An Interview with CSUB’s Assistant Vice President for Facilities Management on Water Conservation

On April 1, Gov. Brown issued Executive Order B-29-15 mandating a statewide 25% reduction in the use of potable water through February 2016. This reduction is to be measured against a 2013 baseline.

At California State University, Bakersfield, we have already enacted numerous measures to reduce our water use. CSUB’s Public Affairs and Communications Office recently sat down with Patrick Jacobs, Assistant Vice President for Facilities Management, to discuss the water crisis and CSUB’s ongoing efforts to meet the Governor’s mandate.

What is the status of water use at CSU Bakersfield?

Through the first three months of 2015, CSUB has already cut water use by 25.5%, meaning we are already in compliance with the Governor’s executive order issued April 1. Through the first quarter of the calendar year, we have cut water use by 25.5% when compared against the first quarter of 2013, which is the baseline year for comparison.

What about reports that CSUB is the largest consumer of water in the city?

csub drought friendly
CSUB’s new Student Housing Complex features drought-friendly landscaping. Photo by Lisa Kerr/PAC.

That is not true. Of course, CSUB is a large consumer of water. That should be understood. We comprise almost 400 acres, and we have almost 10,000 people coming through campus on any given weekday. We have to use a lot of water. However, the city itself has more property and more facilities. It uses more water than we do. Again, that should be understood. What is more important is what we have been doing to conserve water. We are on the leading edge of water conservation in the city of Bakersfield, and that seems to have been overlooked in some of the early conversations.

How has the University met the Governor’s mandate so quickly?

The Governor declared a State of Emergency related to the drought in January 2014, and issued subsequent executive orders that same year. As a result, CSUB, and the CSU system as a whole, has been working on water conservation for quite some time. When the most recent executive order was issued, and the subsequent city ordinance in response to it, we had already been aggressively cutting back on water use for more than a calendar year. That is why we have already managed to meet the 25% reduction mandate, and we expect the cut water consumption by even more as the spring and summer progress.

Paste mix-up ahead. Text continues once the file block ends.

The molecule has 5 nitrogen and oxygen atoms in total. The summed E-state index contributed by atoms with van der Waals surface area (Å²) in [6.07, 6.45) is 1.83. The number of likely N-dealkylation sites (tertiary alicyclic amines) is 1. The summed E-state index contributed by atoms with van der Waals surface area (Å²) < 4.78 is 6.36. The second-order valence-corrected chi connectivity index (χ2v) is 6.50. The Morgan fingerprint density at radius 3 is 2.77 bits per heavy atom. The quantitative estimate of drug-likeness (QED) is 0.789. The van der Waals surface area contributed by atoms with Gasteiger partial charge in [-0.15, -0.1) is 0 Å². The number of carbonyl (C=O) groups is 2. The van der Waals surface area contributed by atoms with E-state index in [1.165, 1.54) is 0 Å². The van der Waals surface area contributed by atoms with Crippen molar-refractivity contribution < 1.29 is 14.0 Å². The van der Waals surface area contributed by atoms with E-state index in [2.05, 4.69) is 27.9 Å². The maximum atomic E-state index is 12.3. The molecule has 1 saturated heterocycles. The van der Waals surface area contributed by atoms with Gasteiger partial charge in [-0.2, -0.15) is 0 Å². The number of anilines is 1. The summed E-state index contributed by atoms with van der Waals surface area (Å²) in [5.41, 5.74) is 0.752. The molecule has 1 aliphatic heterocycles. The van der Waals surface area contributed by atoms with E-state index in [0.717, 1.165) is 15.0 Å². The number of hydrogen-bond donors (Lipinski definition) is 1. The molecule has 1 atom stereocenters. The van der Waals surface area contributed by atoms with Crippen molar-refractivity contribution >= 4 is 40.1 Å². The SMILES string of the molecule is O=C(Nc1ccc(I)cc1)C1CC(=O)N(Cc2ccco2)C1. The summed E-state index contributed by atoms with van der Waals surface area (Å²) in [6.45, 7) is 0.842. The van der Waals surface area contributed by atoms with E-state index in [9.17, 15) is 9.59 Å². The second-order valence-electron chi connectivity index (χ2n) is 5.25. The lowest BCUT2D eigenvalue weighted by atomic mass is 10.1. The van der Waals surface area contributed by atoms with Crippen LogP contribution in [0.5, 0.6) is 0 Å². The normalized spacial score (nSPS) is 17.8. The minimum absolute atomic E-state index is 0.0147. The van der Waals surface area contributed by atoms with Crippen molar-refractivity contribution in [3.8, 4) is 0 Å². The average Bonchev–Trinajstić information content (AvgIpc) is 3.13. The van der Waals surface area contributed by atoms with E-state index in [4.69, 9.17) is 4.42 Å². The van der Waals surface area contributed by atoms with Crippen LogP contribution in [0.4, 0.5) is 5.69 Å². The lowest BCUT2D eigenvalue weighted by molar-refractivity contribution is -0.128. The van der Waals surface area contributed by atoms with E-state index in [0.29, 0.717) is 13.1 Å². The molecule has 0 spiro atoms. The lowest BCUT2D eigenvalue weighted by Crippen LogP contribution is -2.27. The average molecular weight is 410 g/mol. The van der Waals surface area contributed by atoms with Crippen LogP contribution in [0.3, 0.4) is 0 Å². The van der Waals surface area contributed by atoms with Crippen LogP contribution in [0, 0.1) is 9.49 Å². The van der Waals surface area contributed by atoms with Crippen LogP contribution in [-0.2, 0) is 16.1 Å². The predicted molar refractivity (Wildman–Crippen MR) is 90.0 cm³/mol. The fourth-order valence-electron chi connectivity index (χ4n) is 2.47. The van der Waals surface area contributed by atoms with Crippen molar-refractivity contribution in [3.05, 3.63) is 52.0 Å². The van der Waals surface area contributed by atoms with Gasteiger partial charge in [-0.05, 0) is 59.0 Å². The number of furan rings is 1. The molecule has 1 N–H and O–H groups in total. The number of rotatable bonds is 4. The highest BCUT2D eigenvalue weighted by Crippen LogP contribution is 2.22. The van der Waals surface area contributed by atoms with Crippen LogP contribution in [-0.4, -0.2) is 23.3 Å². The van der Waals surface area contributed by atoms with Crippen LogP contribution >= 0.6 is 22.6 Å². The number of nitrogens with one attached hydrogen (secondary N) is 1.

What are some of the measures the University has taken?

Irrigation comprises the largest portion of our water use, so that is where are biggest reductions have been; however, we have a long list of measures we have undertaken:

  • Installation of a computerized central irrigation control system (Maxicom) with smart sprinklers that cut water use at least 30 percent by automatically adjusting water usage based on weather conditions, soil moisture or broken pipes. The system also allows us to manage the irrigation during events to make sure the sprinklers are turned off.

    artificial turf installation
    Artificial turf installation near parking lot I. Photo by Lisa Kerr/PAC.
  • Landscape areas watered with a standalone irrigation system are being converted so that they can be managed by the centralized system and can be programmed remotely.
  • Stopped filling decorative fountains and stopped filling most ponds on campus. At Alumni Park, we have stopped the flow of the creek and will only be maintaining water in the koi pond.
  • Installation of artificial turf in areas near walkways along Roadrunner Drive.
  • Installation of sustainable low water use landscaping in new construction projects including Student Housing East and the Visual Arts Building as well as a commitment to do so on future projects.
  • Removal of approximately 63,000 square feet of turf grass from small areas where it was not being used for recreation and replacing with only inert ground covers, such as mulch or gravel, or drought-tolerant native or non-thirsty plants. This project is ongoing and additional areas will be converted as time permits.